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Artist's examples

The artist Ann Hamilton is very successful at using sensual and process-oriented materials in large-scale, site-specific installations. She combines sound, movement, smell, and often living things into large, metaphorical works that are evocative and subtle, but all have underlying and powerful meanings.


Mvein by Ann Hamilton. 1999. Venice Biennal

Hamilton often conceals the mechanical controls of her works to allow the material complexity to come through.

For this piece, the artist worked with engineers to create walls that sifted red pigment down the sides and onto the floor below. There was an intimate and site-specific play between the bleeding walls and the Jeffersonian building, a type of architecture tied to democracy, but also to the emotional pain of slavery. The walls were covered with large Braille dots, which captured the pigment that trickled down, and in the process, the Braille dots were stained with the red-blood powder.

Todd Slaughter has explored materiality in many of his sculpture works such as "Beyond the gate of the Animal Kingdom" in which he used Denture Material to construct cats and impregnated teeth in the works. In the large scale installation "landscape Hats" he has used paprika, which filled the space with the smell and intensity of this spice.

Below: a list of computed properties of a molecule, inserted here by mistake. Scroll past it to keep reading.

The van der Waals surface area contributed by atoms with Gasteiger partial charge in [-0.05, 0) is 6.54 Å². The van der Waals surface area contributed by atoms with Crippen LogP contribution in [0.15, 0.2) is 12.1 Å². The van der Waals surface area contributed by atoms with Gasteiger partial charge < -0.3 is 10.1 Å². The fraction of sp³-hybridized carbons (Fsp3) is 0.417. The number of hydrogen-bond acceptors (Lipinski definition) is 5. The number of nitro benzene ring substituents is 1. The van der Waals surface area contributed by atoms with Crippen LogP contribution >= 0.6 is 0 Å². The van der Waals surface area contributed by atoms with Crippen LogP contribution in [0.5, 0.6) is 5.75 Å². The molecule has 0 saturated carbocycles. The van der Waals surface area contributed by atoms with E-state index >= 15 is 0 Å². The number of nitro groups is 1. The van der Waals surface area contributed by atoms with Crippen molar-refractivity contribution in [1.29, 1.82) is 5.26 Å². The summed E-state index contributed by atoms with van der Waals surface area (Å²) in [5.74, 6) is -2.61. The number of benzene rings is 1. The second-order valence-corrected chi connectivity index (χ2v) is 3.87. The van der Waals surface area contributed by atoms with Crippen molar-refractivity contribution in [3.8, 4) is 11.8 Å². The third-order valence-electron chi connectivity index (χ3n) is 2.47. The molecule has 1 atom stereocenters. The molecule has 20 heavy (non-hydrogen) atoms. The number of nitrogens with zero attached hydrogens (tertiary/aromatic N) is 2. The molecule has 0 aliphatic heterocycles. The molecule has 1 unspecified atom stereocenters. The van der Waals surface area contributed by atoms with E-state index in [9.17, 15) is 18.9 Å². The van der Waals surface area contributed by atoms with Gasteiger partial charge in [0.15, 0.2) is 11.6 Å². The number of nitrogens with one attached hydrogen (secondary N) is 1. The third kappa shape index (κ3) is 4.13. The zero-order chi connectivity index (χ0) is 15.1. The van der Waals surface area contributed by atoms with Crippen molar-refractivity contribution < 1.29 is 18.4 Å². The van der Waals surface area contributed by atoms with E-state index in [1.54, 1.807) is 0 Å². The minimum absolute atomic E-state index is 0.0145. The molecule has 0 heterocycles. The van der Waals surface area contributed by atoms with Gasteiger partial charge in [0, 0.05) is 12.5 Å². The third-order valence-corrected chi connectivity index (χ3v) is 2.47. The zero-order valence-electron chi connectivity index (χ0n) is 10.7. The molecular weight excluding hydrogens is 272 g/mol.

Paul Kos, a conceptual artist recognized as a pioneer in video, installation, and performance, has always had a sensual, creative, and strong materiality in his work. In the work The Sound of Ice Melting (1970), Kos put seven microphones next to two blocks of ice to record the melting. In the work Guadalupe Bell (1989), made of bronze, steel, phosphorescent pigments, and a strobe light, the viewer could pull a large rope hanging from a bell and the sound would activate a strobe light, which would allow an image of the Virgin Mary to appear. The image of Mary was painted in phosphorescent paint, so immediately after the bell rings you can see her, but she soon fades from sight. Many of Kos’s works involve play and interaction.

Kos says: “I have always been intrigued by materials and the way their indigenous characteristics have a certain poetry . . . I like the poetry of materials…the way ice behaves or the way cheese behaves or the way a chair behaves.”


The Sound of Ice Melting 1970. Two twenty-five-pound blocks of ice, boom microphone stands, microphones, speakers. Installation view: Museum of Contemporary Art, San Francisco, 1970 / © 1970 Paul Kos


Xan Palay is an installation artist who has also engaged the use of material and form in her installation at the Aronoff Center for the Arts (2004), in which she coated a plane in black feathers. The dark feathers and the orientation of the plane (pointed down) are foreboding and become a metaphor of chance; disaster and loss of loved ones.


How Nature Works "Here We Go" by Xan Palay. 2004. Aronoff Center for the Arts.


As humans, we tend to favor the vision system, but also think about how your project may involve the senses of sound, touch, and smell. You could design something that engages the full spectrum of senses available to the human animal. Think about the daily experiences you have and the logic of your involvement, both emotionally and sensorially. This will provide many clues for you to pursue your ideas.